Threats to open areas are ever increasing as the government’s inclination to
protect the public interest simultaneously decreases, according to a report
released by the Society for the Protection of Nature in Israel on
This year, SPNI identified 110 such threats – 12 more than last
year – of which 22 are brand new issues that emerged in 2011, according to the
fifth annual report on Israel’s Planning and Building Threats to Open
Most threats in this year’s report fell in the categories of
urban development and new settlements – 41 – and transportation infrastructure –
Other threats occur in the energy sector, water infrastructure,
agricultural development, and the tourism industry.
The government seems
to be favoring private enterprises over the general public in its planning and
building decisions, the report’s author says, calling it “a very disconcerting
“Despite the number of successes in 2011, we have witnessed a
continuous rise over the years in the number of threats – from 81 threats in
2009 to 110 this year – an increase that indicates a progressive and strong
pressure on open areas in Israel,” SPNI vice president Nir Papay
Within the settlements category, the new threats to open spaces are
Shibolet and Shezaf – two Negev communities in the works – both of which
indicate a larger problem of authorizing new construction in open spaces rather
than enriching already established places, both Papay and Itamar Ben- David, the
report’s author and SPNI planning director, told journalists at a press
conference in Tel Aviv on Monday.
Plans for urban sprawl that endanger
local wildlife and open areas in existing cities include expansion in Yokne’am
Illit at Nahal Hashnaim, residential development at the Herzliya Marina,
construction plans for Givat Koslovsky in Givatayim, development on Rishon
Lezion’s sand dunes, expansion of the urban center and establishment of an army
base in Lod, and building in Dimona near streams, which may compromise flora,
Ben- David said.
In the transportation sector, among the newly planned
threats encountered in 2011 are an entry road to Kibbutz Pelech, an entirely new
Road 20 in the Nahal Poleg region, the construction of train tracks between
Dimona and Eilat, and new maintenance sites for Israel Railways in the Nahal Bet
Arif, Yarkon and Mazor areas.
Energy hazards include onand- off plans for
a gas station in the Hananya Valley, oil drilling in the Central Israel Hills,
and wind turbine construction in both Biq’at Arad and Ramat Yotam, places where
turbines could disrupt migrating birds, according to Ben-David.
report takes issue with new threats to water infrastructure at Yokne’am Illit,
where residential development would disturb Nahal Hashnaim, the train
maintenance site plans for Nahal Beit Arif and the Yarkon River, as well as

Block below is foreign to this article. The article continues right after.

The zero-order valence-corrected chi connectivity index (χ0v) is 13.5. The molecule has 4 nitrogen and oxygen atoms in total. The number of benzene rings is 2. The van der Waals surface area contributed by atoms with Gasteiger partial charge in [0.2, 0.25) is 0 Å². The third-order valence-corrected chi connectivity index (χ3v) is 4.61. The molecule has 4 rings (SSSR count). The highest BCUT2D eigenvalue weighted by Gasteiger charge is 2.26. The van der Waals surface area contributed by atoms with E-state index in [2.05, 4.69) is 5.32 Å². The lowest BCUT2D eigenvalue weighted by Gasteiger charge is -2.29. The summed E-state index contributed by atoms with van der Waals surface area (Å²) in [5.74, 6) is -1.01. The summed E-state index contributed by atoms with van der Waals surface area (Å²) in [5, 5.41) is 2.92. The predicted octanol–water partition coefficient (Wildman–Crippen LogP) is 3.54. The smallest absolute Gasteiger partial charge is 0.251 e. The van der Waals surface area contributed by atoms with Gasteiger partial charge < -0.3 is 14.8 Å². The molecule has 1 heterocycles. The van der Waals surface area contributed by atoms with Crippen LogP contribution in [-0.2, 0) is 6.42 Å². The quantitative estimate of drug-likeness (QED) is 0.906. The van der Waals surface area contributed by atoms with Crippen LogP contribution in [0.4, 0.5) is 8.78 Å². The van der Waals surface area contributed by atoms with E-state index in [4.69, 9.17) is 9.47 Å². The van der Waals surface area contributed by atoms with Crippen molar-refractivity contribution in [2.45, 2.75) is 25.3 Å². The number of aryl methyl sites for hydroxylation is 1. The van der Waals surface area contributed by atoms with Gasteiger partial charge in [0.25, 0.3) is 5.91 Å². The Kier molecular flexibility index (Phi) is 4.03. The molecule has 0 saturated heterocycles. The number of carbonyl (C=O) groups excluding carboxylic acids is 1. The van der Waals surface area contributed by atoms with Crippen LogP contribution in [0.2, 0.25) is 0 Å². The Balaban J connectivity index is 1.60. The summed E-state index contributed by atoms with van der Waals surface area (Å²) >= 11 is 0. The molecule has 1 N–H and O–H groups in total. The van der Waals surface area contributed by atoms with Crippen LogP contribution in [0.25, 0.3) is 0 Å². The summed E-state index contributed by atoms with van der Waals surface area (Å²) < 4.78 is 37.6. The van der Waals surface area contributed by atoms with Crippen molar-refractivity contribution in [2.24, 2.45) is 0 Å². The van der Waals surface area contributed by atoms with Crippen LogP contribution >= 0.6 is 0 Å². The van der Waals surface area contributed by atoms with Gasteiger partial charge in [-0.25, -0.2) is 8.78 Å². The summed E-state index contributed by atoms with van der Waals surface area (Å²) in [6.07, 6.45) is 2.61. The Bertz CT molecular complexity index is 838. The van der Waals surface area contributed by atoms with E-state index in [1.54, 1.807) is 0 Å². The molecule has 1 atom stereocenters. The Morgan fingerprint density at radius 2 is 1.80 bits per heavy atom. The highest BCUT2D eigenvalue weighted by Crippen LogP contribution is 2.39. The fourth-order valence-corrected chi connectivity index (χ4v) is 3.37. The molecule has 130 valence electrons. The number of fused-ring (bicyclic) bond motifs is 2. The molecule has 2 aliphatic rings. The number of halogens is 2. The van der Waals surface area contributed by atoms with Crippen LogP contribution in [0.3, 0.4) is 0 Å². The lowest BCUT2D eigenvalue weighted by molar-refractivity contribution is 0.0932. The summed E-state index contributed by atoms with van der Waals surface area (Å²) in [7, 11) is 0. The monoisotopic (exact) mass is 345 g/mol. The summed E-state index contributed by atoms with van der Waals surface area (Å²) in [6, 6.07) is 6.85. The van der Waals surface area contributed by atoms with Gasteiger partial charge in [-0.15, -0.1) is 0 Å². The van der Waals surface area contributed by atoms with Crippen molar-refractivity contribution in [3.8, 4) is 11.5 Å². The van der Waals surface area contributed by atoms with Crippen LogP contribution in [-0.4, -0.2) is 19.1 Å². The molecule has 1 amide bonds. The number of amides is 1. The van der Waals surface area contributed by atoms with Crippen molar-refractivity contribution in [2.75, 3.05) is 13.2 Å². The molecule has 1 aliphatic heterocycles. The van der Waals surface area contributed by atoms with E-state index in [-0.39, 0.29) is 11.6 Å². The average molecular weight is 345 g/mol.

proposals for water reservoirs in the Qula Forest and a waste dump in
The sole new agricultural threat pinpointed in this year’s
report is vineyard fencing in the Judean Hills, which is isolating
In the tourism industry, new threats posed include the Herzliya
Marina and Rishon Lezion sand dune development projects, as well as a plan to
close the Ein Maboa Spring and charge admission to the public visiting Wadi
Kelt, Ben-David said.
The report also indentified triumphant spots and
improved areas from last year.
Among the success stories are plans for a
vacation village in Acre, a two-lane expansion of Road 6 from the North to
Yokne’am, construction of residences and hotels near Nahal Nader on Mount
Carmel, a tourist site in Lahav Forest, the West Bank security barrier in the
Judean Desert, and the overflowing waters of the Dead Sea’s pool number
Existing threats that have shown dramatic improvement over the past
year include protection measures for the Shagor Nahal Reserve in the Lower
Galilee, temporarily nixed plans for a bridge at Nahal Kziv, canceled plans for
a vacation villages at Betzet Beach and the Nitzanim Sand Dunes, the likely
creation of an international airport in Netavim rather than in Megiddo, the
fight against a desalination plant in Kfar Masaryk, and illegal building in open
northern Negev space by Beduin, according to Ben-David.
“We hope we can
consider these as successes for next year,” he said, praising Environmental
Protection Minister Gilad Erdan specifically for his work in fighting the Betzet
Ben-David likewise expressed hopes that this year, more
environmental awareness will lead to far less illegal building by Beduin, whose
perhaps improved but continued illegal construction is still a visible problem
in the country’s open spaces.
Overall, however, both Papay and Ben-David
expressed pessimism for progress in protecting the country’s open spaces in
2012, especially since the power of local planning committees – and the voices
of the people – may soon be compromised through the probable enactment of
planning and building reforms, which would bring such responsibilities to the
Both men encouraged the public to use the report to get
in touch with the many businesses, organizations and government branches that
support the 110 threats, to prevent their implementation.
continue to promote sustainable development in Israel, strengthening cities,
advancing the urban renewal process and affordable housing, and therefore the
promotion and encouragement of resource allocation to nature reserves,”